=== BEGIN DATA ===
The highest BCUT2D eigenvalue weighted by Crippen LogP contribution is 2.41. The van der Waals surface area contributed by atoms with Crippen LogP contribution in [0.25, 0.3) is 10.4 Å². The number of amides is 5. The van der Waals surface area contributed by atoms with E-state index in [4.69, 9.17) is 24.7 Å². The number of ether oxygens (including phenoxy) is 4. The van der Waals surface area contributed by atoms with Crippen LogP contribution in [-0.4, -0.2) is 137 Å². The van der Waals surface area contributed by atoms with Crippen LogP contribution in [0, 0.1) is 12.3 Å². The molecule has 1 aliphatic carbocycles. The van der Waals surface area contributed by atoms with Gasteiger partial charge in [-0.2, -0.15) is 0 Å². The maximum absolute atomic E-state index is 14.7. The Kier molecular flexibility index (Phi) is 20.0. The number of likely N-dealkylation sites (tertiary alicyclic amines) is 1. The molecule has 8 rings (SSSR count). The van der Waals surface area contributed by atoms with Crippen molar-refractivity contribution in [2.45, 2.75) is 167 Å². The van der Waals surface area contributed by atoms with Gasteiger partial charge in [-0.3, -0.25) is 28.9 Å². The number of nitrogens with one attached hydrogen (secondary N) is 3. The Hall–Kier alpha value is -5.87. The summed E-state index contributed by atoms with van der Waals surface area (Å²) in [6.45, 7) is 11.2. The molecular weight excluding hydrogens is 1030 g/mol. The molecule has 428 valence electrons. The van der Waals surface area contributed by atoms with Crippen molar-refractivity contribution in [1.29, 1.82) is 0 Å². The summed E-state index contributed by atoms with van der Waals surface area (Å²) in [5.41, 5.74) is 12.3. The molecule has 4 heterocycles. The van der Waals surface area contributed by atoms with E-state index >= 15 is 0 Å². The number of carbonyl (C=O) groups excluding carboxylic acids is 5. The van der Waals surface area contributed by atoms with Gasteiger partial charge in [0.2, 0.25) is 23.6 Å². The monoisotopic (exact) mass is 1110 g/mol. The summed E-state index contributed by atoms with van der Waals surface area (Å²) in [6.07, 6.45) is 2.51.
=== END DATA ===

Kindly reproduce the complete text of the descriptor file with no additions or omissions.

The highest BCUT2D eigenvalue weighted by Crippen LogP contribution is 2.41. The van der Waals surface area contributed by atoms with Crippen LogP contribution in [0.25, 0.3) is 10.4 Å². The number of amides is 5. The van der Waals surface area contributed by atoms with E-state index in [4.69, 9.17) is 24.7 Å². The number of ether oxygens (including phenoxy) is 4. The van der Waals surface area contributed by atoms with Crippen LogP contribution in [-0.4, -0.2) is 137 Å². The van der Waals surface area contributed by atoms with Crippen LogP contribution in [0, 0.1) is 12.3 Å². The molecule has 1 aliphatic carbocycles. The van der Waals surface area contributed by atoms with Gasteiger partial charge in [-0.2, -0.15) is 0 Å². The maximum absolute atomic E-state index is 14.7. The Kier molecular flexibility index (Phi) is 20.0. The number of likely N-dealkylation sites (tertiary alicyclic amines) is 1. The molecule has 8 rings (SSSR count). The van der Waals surface area contributed by atoms with Crippen molar-refractivity contribution in [2.45, 2.75) is 167 Å². The van der Waals surface area contributed by atoms with Gasteiger partial charge in [-0.3, -0.25) is 28.9 Å². The number of nitrogens with one attached hydrogen (secondary N) is 3. The Hall–Kier alpha value is -5.87. The summed E-state index contributed by atoms with van der Waals surface area (Å²) in [6.45, 7) is 11.2. The molecular weight excluding hydrogens is 1030 g/mol. The molecule has 428 valence electrons. The van der Waals surface area contributed by atoms with Crippen molar-refractivity contribution in [1.29, 1.82) is 0 Å². The summed E-state index contributed by atoms with van der Waals surface area (Å²) in [5.41, 5.74) is 12.3. The molecule has 4 heterocycles. The van der Waals surface area contributed by atoms with E-state index >= 15 is 0 Å². The number of carbonyl (C=O) groups excluding carboxylic acids is 5. The van der Waals surface area contributed by atoms with Gasteiger partial charge in [0.2, 0.25) is 23.6 Å². The monoisotopic (exact) mass is 1110 g/mol. The summed E-state index contributed by atoms with van der Waals surface area (Å²) in [6.07, 6.45) is 2.51.